“Yeah!” yells Bruce. He hits another amp and waves Skye to the microphone.

Skye says, “Oh no I couldn’t possibly…” as he races to the stand, arriving just in time for the first line. Bruce reaches the upright on the second verse, pounding out chords in a wave of Jerry Lee Lewis eighth notes. Marit grabs a tambourine and smacks it on her thigh. As he finishes the chorus, Skye hears a drumbeat and turns to find Rachel flailing at the skins. Peter drops to his knees and heads into a guitar solo that is bound to last and last.

Four bottles of wine later, Bruce perches on a stool with an acoustic, finishing an old joke. Skye knows all six verses of “Miss American Pie.” The joke is to watch everyone else try to sing along as the lyrics get more and more obscure. They generally end up resorting to nonsense syllables. But Skye keeps going, and Bruce interjects the identities of the rock stars hidden in Don McLean’s words. “That’s Mick Jagger.” “Janis Joplin – duh!” And laughs like Woody Woodpecker.

When finally they reach the end, everyone applauds. Marit says, “Please! Honey! We need to sleep.”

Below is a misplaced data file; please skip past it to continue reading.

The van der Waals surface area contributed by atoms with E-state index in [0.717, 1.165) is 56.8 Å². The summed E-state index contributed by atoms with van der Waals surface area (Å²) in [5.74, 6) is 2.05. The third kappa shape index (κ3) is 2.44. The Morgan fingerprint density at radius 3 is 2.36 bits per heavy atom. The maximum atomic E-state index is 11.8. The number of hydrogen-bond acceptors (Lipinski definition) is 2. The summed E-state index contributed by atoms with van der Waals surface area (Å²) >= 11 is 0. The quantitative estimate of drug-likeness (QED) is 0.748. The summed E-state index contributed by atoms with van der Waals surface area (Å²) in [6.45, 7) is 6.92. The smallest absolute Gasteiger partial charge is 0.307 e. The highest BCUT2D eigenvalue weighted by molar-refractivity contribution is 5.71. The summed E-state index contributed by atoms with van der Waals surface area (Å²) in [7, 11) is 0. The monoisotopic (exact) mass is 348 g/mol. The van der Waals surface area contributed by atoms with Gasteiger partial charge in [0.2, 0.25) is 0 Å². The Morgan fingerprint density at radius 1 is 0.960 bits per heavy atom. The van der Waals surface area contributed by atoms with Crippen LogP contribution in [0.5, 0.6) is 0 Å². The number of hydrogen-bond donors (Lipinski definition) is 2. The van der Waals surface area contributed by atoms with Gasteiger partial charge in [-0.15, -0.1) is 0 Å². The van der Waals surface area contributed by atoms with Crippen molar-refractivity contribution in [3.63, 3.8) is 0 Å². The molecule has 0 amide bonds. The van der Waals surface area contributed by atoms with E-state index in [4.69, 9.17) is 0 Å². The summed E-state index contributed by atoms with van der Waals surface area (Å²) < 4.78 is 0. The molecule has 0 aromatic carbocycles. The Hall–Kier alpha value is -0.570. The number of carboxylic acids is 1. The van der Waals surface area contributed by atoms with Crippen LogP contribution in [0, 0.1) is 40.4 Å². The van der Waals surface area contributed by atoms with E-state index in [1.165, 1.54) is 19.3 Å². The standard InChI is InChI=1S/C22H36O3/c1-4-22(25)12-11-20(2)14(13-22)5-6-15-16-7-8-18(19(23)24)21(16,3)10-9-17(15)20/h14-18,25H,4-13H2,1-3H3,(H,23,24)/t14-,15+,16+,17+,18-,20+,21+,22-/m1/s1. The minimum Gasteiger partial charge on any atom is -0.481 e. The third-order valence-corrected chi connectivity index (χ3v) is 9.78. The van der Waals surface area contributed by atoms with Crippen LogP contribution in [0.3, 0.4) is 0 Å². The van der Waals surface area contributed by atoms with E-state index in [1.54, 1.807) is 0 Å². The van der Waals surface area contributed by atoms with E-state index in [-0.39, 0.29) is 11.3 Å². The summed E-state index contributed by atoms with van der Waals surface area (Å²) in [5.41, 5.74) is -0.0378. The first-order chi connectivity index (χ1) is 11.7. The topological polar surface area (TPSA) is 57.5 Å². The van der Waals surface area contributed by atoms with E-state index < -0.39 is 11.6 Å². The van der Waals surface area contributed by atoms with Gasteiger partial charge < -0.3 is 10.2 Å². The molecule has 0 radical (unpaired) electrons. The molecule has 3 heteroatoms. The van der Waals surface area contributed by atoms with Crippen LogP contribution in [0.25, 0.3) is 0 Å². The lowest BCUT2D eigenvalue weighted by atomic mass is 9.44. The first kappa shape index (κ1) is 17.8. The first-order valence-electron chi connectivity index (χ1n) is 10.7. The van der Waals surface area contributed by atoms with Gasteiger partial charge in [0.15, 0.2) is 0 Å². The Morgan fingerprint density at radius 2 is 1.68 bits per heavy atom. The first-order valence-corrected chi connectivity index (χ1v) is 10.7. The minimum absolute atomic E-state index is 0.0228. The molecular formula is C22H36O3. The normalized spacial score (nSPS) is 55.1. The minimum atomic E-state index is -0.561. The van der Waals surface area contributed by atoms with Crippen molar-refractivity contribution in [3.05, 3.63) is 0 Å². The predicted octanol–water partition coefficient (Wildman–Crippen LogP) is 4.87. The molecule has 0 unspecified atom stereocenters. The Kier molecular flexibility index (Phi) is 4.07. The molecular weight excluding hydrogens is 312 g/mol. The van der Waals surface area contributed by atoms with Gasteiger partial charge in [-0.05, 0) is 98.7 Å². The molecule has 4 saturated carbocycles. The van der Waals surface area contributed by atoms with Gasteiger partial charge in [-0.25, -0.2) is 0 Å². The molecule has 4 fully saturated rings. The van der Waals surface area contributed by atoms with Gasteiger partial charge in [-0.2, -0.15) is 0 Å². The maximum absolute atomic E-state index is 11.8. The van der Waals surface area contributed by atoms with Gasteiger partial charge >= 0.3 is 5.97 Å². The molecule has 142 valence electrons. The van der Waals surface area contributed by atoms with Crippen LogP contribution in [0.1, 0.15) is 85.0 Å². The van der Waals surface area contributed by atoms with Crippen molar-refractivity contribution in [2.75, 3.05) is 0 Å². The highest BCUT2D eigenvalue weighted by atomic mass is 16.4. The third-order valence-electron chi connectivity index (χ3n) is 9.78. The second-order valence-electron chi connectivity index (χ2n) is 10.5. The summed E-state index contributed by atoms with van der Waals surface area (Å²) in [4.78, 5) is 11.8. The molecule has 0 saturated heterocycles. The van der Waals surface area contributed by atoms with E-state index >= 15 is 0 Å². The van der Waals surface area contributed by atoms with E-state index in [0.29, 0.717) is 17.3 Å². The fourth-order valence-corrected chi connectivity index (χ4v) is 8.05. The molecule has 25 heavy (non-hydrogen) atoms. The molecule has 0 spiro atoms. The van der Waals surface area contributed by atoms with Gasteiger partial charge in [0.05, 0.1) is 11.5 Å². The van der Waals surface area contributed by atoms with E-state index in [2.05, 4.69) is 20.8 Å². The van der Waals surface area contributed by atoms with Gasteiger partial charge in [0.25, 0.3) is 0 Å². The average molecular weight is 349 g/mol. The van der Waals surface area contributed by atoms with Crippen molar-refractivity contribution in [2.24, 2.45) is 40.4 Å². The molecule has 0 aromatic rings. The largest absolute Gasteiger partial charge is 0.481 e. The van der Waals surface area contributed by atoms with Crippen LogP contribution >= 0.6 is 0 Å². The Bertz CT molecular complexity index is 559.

“The man is a human jukebox,” says Skye. “More than once have I seen him play on the back porch of some frat party until he was quite literally bleeding.”

“Ha!” says Peter. “Take that, George Harrison.”

Marit rises to a teacherly posture. “If you want, you may simply sleep out here. There’s a small bathroom next to the piano. That little red door beyond the ping-pong table leads to a cozy bedroom.”

“Thanks, Mom!” says Peter, who seems content to pass out on the beanbag. Rachel heads for the bathroom. Bruce sings “Goodnight, buddy!” and wanders toward the main house. Marit takes Skye by the arm.

“How long have you been with Rachel?”

“Two weeks.”

“There’s a pond between here and the golf course – out the door, trail to the left. Take her there.” She lowers to a whisper. “It’s enchanted.”

And she’s gone, replaced by Rachel, who wears a devilish look.

“Is Bruce’s wife hitting on you?”

“Quite the opposite. Put on your coat, dollface.”

“Okay, Bogey.”

They follow the path, pressing each other for warmth, and come to a pond ringed by cattails. They stand on a small pier and find lily pads in the trail of a full moon.